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BRAC

The Island of Brac Stone

THE ISLAND OF BRAC

The Land of Brac Stone

EXPLORE

Civilization on the island of Brac is characterised by centuries of tradition dating back to Roman agricultural farming and Renaissance construction, the builders and architects of which were inspired by the island's landscapes and aesthetics. Your arrival here in the south of Croatia is sure to be a genuine experience when you witness the island's brightness and clarity saturated with the intoxicating scent of Mediterranean and subtropical vegetation, as well as its vast cultural heritage.

BRAC STONE

Stone from Brač's quarries has been mined since the Ancient Greek and Roman times and stone used for the construction of important buildings. The most famous of these is located in the vicinity of Diocletian's Imperial Palace in Split. Piles of unpolished stones layered as walls alongside field paths are a real attraction on the island. According to some estimates, they are equal in quantity to the existing Egyptian pyramids (although uncut), totaling approximately 7 million cubic meters.

"KLAPA"

'Klapa' singing began to form in the second half of the 19th century, at a time when individual settlements began forming their identities as small seaside towns, and it soon became the widest and most popular form of musical expression in coastal Croatia. The songs are performed by groups of singers, who are known as a klapa, delighting visitors at evening musical and folklore performances.

ROAM ON BRAC

Incredible sands of Brac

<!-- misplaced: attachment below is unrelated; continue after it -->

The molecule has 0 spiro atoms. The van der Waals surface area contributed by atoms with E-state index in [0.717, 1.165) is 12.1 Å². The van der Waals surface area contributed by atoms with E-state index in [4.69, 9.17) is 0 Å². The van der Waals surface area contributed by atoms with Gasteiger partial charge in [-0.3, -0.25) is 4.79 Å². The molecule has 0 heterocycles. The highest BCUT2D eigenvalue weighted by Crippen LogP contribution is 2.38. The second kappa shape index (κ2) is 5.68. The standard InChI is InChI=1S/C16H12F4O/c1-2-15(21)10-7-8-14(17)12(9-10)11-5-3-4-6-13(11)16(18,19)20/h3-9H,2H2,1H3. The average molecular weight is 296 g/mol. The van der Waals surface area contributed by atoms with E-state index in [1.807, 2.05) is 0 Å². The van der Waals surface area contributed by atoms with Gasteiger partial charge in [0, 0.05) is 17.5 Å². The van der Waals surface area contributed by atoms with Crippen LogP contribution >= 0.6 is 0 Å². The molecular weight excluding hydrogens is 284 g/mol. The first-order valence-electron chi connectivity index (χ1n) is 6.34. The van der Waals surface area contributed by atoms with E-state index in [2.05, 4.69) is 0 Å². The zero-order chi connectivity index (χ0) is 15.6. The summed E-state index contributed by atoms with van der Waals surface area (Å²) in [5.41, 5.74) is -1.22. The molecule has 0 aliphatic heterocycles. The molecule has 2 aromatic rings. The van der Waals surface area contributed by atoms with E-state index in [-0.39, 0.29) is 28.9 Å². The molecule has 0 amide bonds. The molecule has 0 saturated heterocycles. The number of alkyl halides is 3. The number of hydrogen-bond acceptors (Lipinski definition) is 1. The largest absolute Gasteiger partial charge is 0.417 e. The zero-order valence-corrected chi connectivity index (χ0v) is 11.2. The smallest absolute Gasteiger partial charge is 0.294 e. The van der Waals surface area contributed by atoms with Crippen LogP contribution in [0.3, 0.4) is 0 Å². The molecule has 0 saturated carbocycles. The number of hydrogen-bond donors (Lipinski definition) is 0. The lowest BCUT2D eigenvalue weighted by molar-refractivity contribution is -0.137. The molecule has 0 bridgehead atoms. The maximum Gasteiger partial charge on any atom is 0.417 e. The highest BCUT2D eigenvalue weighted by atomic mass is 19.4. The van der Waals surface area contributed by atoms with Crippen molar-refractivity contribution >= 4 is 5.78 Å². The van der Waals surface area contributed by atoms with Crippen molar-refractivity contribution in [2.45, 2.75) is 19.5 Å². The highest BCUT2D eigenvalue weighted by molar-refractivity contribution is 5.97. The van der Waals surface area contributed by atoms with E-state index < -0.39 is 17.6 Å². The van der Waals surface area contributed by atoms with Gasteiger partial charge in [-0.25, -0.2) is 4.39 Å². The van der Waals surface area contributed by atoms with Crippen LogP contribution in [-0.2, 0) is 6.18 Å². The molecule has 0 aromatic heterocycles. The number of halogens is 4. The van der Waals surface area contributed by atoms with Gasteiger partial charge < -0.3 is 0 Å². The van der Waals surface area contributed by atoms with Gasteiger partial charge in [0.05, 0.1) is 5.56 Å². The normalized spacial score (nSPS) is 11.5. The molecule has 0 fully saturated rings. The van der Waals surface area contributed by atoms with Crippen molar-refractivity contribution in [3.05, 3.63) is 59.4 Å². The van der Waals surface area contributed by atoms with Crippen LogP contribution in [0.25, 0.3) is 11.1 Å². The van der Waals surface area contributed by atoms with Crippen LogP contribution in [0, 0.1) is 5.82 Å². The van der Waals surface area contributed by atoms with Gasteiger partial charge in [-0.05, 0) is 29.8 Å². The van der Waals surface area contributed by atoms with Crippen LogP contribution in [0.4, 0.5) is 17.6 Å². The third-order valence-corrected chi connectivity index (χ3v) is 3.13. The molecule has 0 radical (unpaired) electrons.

GOLDEN HORN

For many, this is what defines Brac and really showcases its true beauty. Also known as the Golden Horn, this beach in Bol is often highlighted as one of the best beaches in Europe. For anyone who has already done some reading on the area, there’s little doubt that you will already have seen this magnificent coastline. Stretching into the Adriatic, it’s a characteristic feature of the Brac Island that cannot be ignored.

"Selfie" Vidova Gora

Vidova gora is the highest peak on the island of Brač, Croatia, and also the highest peak on all Adriatic islands. It is situated above the village of Bol. A perfect place to hike with Grand Amazing views.

THE WHITE STONE

The settlement of Pucisca is at the middle, northern point of Brac and is famous for its stonework. The white stone that this town was built upon creates a beautiful sight with exquisite architectural works that caught the eye of many leaders, inspiring them to make their own palaces from this stone. Diocletian’s Palace in Split, Sibenik Cathedral, Parliament houses in Vienna and Budapest and even The White House in Washington all have features of Brac stone. The school of stonemasonry in Pucisca has been open since 1909 and takes on around 100 students each year to learn the stonemason craft. Visitors to the school can see the talented students work and see where and how it is created.

STALK Ivan Rendic